Recommended Reading: The Mentor In Me

Recommended Reading: The Mentor In Me

Due to Amazon’s strict review policy and the fact that I’m a co-founder of Writestream Publishing, the company that published William Todd’s book, I cannot post a review there. However, there’s nothing standing in the way of sharing my impressions on my own website.

First, a little background. I met William last year when I filled in for Love Liberty & Lip Gloss host Donna Lyons, who told me she’d scheduled an important guest and preferred not to inconvenience him by changing the date of their interview. Without even asking the name of the person in question, I agreed to substitute for her. I love hosting on the air and meeting new people; besides, whenever I can help out one of our hosts (especially Donna, whom I adore), it’s my pleasure.

That led to the interview posted here:

From there, I extended an invitation to William to host his own show the first Tuesday of every month, and to my delight, he accepted. Listen to his debut with Writestream Publishing author, Major General Linda L. Singh:

Our affiliation led to William selecting Writestream Publishing to release his excellent book, The Mentor In Me, on January 1, 2017. It may sound crazy, but when you read a book as an editor (focused on flow, grammar, typos, etc.) it’s quite different from reading it for education and enjoyment. So once the book was published and I had a paperback copy in my hands, I sat down to fully absorb its message.

William’s honesty in sharing his journey in such an engaging way makes you feel as if he’s a good friend. It also brings him down to earth: in spite of his amazing success as an entrepreneur, he still struggled with his own fears, negative thoughts, and embedded paradigms. Becoming Bob Proctor’s protege is a humbling experience, yet one he embraces fully — at least in the beginning. As suggested by the subtitle, What To Do & What Not To Do, William describes his resistance to taking his mentor’s advice, “the times when, to his detriment, he failed to make the most of opportunities presented.”

The book’s chapters are organized according to the Seven Levels of Awareness – the process we all undergo as life unfolds. William explains each level, supporting its premise with real life examples of how he demonstrated a particular behavior, for good or ill. Each chapter closes with his Mentor’s Message, What To Do / What Not To Do (questions to consider), and Words of Wisdom.

It’s organization and ease of reading, combined with the author’s genuine tone makes The Mentor In Me a practical guide for improving every aspect of your life and becoming the person you were meant to be. No wonder why Bob Proctor calls it “a book you form a relationship with.” It’s overall 5-star rating on Amazon is well-deserved.

Aside from this wonderful book, William has created an excellent, affordable 21 Day Coaching Series. Visit his website, www.TheMentorInMe.com for more information.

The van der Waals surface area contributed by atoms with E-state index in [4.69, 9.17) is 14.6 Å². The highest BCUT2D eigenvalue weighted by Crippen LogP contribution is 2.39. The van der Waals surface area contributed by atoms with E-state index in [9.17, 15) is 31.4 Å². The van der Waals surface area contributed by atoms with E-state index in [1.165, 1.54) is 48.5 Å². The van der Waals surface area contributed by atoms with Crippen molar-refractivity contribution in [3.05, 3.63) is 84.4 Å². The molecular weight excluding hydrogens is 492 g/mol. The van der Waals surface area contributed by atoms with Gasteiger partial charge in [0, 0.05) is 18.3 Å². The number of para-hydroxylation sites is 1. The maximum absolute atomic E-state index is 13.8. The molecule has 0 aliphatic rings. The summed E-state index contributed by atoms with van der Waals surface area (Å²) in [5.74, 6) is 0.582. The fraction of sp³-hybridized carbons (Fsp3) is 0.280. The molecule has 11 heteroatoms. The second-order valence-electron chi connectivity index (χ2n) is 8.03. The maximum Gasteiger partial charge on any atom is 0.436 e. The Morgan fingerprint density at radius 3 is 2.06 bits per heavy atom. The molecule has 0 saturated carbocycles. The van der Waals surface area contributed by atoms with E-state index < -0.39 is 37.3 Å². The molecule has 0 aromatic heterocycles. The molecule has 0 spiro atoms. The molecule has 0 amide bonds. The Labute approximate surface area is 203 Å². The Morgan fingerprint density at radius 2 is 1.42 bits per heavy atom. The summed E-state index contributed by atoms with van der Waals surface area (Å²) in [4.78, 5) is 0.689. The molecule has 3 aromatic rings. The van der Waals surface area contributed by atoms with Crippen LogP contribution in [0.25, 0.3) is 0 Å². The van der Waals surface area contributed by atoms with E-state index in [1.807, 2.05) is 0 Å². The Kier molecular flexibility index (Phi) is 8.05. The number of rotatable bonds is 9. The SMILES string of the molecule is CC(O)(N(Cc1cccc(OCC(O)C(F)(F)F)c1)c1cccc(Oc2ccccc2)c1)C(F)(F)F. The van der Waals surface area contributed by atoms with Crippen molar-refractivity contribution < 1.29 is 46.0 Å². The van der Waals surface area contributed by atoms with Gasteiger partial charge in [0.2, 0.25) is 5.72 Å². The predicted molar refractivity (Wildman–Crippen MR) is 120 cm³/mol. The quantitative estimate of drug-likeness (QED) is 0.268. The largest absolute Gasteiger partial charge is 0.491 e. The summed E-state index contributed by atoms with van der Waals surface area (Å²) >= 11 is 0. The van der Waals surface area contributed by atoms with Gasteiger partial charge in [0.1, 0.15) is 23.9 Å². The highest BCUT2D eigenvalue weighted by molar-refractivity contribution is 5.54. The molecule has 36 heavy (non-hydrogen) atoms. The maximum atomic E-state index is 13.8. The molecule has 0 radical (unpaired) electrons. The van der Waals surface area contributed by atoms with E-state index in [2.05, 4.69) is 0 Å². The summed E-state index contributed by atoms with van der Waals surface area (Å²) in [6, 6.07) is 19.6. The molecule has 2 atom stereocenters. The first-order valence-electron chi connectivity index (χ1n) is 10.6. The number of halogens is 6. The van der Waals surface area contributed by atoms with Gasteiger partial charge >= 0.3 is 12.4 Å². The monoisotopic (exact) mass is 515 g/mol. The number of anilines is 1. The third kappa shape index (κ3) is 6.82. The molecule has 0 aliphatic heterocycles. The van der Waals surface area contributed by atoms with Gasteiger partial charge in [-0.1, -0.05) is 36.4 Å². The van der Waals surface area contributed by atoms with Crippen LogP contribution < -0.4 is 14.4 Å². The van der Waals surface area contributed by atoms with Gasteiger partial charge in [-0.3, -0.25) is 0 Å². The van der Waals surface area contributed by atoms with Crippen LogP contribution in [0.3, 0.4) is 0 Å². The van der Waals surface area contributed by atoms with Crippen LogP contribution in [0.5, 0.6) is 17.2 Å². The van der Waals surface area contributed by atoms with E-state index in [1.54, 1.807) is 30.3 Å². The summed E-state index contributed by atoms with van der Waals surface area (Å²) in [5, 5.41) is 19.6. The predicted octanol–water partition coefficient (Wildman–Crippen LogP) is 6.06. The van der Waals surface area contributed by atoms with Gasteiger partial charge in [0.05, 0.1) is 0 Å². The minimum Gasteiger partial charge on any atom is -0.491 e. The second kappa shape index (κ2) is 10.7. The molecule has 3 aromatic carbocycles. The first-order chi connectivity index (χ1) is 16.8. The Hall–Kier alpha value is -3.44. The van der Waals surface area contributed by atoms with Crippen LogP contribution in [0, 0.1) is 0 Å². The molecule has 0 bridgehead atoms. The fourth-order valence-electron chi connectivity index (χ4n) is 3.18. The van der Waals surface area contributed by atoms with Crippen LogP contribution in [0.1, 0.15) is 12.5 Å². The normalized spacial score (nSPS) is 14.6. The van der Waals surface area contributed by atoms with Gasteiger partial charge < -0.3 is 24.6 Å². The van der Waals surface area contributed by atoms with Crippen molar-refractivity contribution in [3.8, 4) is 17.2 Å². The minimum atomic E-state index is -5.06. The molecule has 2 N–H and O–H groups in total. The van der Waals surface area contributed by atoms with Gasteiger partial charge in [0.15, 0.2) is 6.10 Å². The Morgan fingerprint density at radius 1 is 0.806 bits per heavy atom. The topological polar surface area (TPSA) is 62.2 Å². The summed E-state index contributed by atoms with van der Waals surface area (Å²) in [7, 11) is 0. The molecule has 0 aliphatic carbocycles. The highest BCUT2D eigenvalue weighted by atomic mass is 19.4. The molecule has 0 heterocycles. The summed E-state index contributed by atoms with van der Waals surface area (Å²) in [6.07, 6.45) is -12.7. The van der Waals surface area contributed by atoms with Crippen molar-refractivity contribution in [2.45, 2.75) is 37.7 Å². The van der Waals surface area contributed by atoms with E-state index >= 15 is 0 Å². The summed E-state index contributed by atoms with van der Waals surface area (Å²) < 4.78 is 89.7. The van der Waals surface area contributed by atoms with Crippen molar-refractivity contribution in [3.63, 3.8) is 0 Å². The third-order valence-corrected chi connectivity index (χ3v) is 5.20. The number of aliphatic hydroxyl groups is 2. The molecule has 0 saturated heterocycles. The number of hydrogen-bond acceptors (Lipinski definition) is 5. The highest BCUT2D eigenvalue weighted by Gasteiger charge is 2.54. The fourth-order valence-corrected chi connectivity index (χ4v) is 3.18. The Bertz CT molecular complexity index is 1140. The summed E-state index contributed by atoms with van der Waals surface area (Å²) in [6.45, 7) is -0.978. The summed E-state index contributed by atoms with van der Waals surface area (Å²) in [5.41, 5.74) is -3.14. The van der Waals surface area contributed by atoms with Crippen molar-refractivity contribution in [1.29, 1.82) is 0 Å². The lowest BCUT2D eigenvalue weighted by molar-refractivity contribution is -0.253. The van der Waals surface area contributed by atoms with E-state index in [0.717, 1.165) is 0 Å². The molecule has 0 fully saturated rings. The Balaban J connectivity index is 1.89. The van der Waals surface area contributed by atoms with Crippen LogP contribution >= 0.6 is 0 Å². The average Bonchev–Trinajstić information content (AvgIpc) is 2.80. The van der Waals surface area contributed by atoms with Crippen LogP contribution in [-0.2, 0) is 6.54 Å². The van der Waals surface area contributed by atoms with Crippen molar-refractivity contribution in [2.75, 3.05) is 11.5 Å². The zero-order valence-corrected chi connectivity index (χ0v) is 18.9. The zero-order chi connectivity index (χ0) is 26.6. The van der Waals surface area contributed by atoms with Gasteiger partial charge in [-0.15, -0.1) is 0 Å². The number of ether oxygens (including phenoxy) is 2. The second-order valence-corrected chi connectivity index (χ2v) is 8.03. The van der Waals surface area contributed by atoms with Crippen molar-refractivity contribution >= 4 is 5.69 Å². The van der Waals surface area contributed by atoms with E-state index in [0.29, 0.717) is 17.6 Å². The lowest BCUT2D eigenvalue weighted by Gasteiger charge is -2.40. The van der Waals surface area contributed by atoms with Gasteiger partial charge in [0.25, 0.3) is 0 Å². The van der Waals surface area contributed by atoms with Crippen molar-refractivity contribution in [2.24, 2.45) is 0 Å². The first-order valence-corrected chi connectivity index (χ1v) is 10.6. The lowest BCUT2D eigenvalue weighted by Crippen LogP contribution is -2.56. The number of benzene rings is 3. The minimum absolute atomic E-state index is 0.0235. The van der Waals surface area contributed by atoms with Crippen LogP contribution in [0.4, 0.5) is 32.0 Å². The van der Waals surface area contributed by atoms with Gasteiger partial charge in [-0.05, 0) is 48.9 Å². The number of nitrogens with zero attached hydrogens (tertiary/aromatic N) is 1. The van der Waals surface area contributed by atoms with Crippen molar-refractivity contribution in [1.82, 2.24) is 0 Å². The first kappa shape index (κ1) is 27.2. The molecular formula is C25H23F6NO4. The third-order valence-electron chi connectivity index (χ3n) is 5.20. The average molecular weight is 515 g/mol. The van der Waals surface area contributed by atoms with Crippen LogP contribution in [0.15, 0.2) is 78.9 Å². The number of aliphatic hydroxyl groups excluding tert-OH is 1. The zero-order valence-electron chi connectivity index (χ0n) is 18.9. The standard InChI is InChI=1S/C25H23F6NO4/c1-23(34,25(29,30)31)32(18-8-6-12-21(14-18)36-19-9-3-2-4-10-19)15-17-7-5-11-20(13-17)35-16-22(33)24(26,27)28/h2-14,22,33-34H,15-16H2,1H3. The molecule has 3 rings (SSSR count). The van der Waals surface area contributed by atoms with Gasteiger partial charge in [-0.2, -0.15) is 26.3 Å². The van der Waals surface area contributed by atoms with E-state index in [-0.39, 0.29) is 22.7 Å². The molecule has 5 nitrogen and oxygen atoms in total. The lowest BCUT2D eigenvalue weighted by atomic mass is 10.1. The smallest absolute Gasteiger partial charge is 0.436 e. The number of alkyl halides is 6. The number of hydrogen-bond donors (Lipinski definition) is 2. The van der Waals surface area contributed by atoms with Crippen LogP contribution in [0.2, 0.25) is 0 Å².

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Midweek Meditation: Marriage and Relationships

Building from last week’s post about putting the Eight Principles of God Will Make A Way into practice for Dating and Romance, we arrive this week at Marriage and Relationships:

I think the key to a good marriage is this: being in the marriage — being totally invested, with all the parts of yourself, in building and sustaining the union. A married couple should love each other the same way that we are to love God: with all our heart, soul, mind and strength (Mark 12:30). People who are truly in the marriage, people who are connecting every part possible to their mates – their good parts, bad parts, angry parts, loving parts, weak parts, and strong parts — have the best foundation for a lifetime of relationship.

I’m not talking about being committed to marriage. Being in the marriage is more than being committed. Commitment has to do with agreeing to and fulfilling a covenant to one’s spouse, and that is a good and necessary part of marriage. Some marriages, however, have high commitment but low connection. The covenant stands, but the hearts are not truly attached at the deepest levels. These couples will often have a stable and long-lasting relationship, but sometimes one or both individuals feel empty inside. The opposite problem also exists. Some have hearts that are genuinely bonded, but their commitment is weak. These couples do very well in good times but fare poorly when things get rocky. Being in the marriage means being deeply committed and deeply connected at every juncture of one’s self and one’s life.

For more, I highly recommend purchasing a copy of God Will Make A Way and reading it from cover to cover. There’s so much valuable information here it’s hard to appreciate the impact of Dr. Henry Cloud and Dr. John Townsend’s message in just a simple, weekly excerpt but I certainly hope I’ve piqued your interest and that you’ve benefited from these weekly summaries. Much more to come in the weeks to follow!

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